Hard work more important than talent, Onion founder says

Scott Dikkers

Success isn’t always measured by money, says Scott Dikkers, who started the Onion with friends at University of Wisconsin-Madison. Photo: Cristobal David Mora

Leaders “become the gravitational epicenter that gets others to follow,” says Scott Dikkers, one of the founders and former editor of The Onion. 

Hard work is what’s critical in finding success, Dikkers told a UIC audience Friday in Student Center East.

He spoke emphatically about the many colleagues he mentored and worked with at The Onion, the satirical newspaper he helped start in the late ’80s as a student at University of Wisconsin-Madison.

“There have been many times where I was asked to pick between two people, one who was talented and one who was hard working,” said Dikkers, now the company’s vice president of creative development.

“All I have learned is that any so-called ‘talent’ can be learned with enough drive. Babies aren’t born funny, you learn how to be funny.”

Dikkers’ message of working hard to find success resonated with freshman Jane Zhang.

“It was so awesome to see him talk about talent that way,” said Zhang, a student in biological sciences. “So many students feel that just because they weren’t born knowing everything they need to know to succeed at school, it means that they can’t be successful. This just isn’t true.”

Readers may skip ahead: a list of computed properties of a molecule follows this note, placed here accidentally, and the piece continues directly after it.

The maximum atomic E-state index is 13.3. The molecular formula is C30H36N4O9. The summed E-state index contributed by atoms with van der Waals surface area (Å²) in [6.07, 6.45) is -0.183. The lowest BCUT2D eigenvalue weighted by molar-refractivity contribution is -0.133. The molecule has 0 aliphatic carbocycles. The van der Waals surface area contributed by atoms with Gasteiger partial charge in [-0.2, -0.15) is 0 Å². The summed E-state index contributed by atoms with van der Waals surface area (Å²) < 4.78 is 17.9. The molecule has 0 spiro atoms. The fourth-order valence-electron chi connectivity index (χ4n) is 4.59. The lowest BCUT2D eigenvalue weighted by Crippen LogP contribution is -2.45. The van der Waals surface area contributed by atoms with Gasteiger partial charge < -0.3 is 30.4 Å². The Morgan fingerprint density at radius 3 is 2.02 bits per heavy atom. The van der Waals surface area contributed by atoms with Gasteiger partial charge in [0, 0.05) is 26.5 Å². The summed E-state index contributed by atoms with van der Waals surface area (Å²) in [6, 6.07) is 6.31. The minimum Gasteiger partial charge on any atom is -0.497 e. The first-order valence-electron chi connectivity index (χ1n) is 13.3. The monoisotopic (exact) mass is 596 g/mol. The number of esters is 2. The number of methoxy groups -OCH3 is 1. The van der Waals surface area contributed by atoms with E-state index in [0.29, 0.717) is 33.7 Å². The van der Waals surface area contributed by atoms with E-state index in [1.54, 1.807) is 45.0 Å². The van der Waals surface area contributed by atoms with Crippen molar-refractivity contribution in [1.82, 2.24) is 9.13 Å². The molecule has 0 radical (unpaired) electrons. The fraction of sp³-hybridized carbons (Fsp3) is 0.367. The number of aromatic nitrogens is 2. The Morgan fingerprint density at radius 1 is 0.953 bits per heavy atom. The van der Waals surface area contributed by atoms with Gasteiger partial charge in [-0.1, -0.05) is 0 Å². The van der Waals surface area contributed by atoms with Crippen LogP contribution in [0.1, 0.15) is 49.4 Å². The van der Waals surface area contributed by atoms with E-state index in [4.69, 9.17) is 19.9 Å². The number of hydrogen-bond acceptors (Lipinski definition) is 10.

Dikkers told students that success isn’t always measured by money.

“There were times in my life where I was couch-surfing,” he said. “But I was doing so much with The Onion and I was so professionally fulfilled that it didn’t matter that I wasn’t successful the way society wanted me to be successful.”

Dikkers shared several principles for creating a successful startup company: invest passion instead of money, have the courage to eliminate bad ideas and work smart.

“Learn from the mistakes of those who have walked the path you want to walk and model their successes and avoid their failures,” he said.

The event was organized by the UIC Honors College as part of its Leadership Lecture series, and co-sponsored by the Office of Student Development Services, Campus Programs, Vice Chancellor for Student Affairs, Department of English, College of Business Administration Undergraduate Programs, Office of Career Services, and Campus Housing.

It was also part of the Chancellor’s Lecture and Event Series and HON 401 Honors Leadership Seminar.